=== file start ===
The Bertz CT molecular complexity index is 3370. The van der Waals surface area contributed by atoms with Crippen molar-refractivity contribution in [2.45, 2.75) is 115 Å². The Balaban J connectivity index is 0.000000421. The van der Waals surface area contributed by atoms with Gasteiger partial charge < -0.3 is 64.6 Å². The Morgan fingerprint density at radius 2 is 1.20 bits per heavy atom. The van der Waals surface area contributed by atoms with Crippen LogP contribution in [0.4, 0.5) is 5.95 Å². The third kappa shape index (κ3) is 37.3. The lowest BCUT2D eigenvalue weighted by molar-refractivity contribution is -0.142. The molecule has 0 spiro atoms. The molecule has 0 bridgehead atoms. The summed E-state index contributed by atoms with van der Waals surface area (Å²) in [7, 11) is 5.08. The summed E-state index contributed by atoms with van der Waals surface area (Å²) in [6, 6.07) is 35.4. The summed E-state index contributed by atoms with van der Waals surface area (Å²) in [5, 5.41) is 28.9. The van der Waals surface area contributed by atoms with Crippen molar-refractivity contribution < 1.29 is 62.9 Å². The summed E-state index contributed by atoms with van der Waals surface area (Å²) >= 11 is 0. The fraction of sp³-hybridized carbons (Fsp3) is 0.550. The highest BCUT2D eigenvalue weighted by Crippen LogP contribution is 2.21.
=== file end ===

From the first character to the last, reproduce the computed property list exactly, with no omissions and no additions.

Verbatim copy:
The Bertz CT molecular complexity index is 3370. The van der Waals surface area contributed by atoms with Crippen molar-refractivity contribution in [2.45, 2.75) is 115 Å². The Balaban J connectivity index is 0.000000421. The van der Waals surface area contributed by atoms with Gasteiger partial charge < -0.3 is 64.6 Å². The Morgan fingerprint density at radius 2 is 1.20 bits per heavy atom. The van der Waals surface area contributed by atoms with Crippen LogP contribution in [0.4, 0.5) is 5.95 Å². The third kappa shape index (κ3) is 37.3. The lowest BCUT2D eigenvalue weighted by molar-refractivity contribution is -0.142. The molecule has 0 spiro atoms. The molecule has 0 bridgehead atoms. The summed E-state index contributed by atoms with van der Waals surface area (Å²) in [7, 11) is 5.08. The summed E-state index contributed by atoms with van der Waals surface area (Å²) in [6, 6.07) is 35.4. The summed E-state index contributed by atoms with van der Waals surface area (Å²) in [5, 5.41) is 28.9. The van der Waals surface area contributed by atoms with Crippen molar-refractivity contribution < 1.29 is 62.9 Å². The summed E-state index contributed by atoms with van der Waals surface area (Å²) >= 11 is 0. The fraction of sp³-hybridized carbons (Fsp3) is 0.550. The highest BCUT2D eigenvalue weighted by Crippen LogP contribution is 2.21.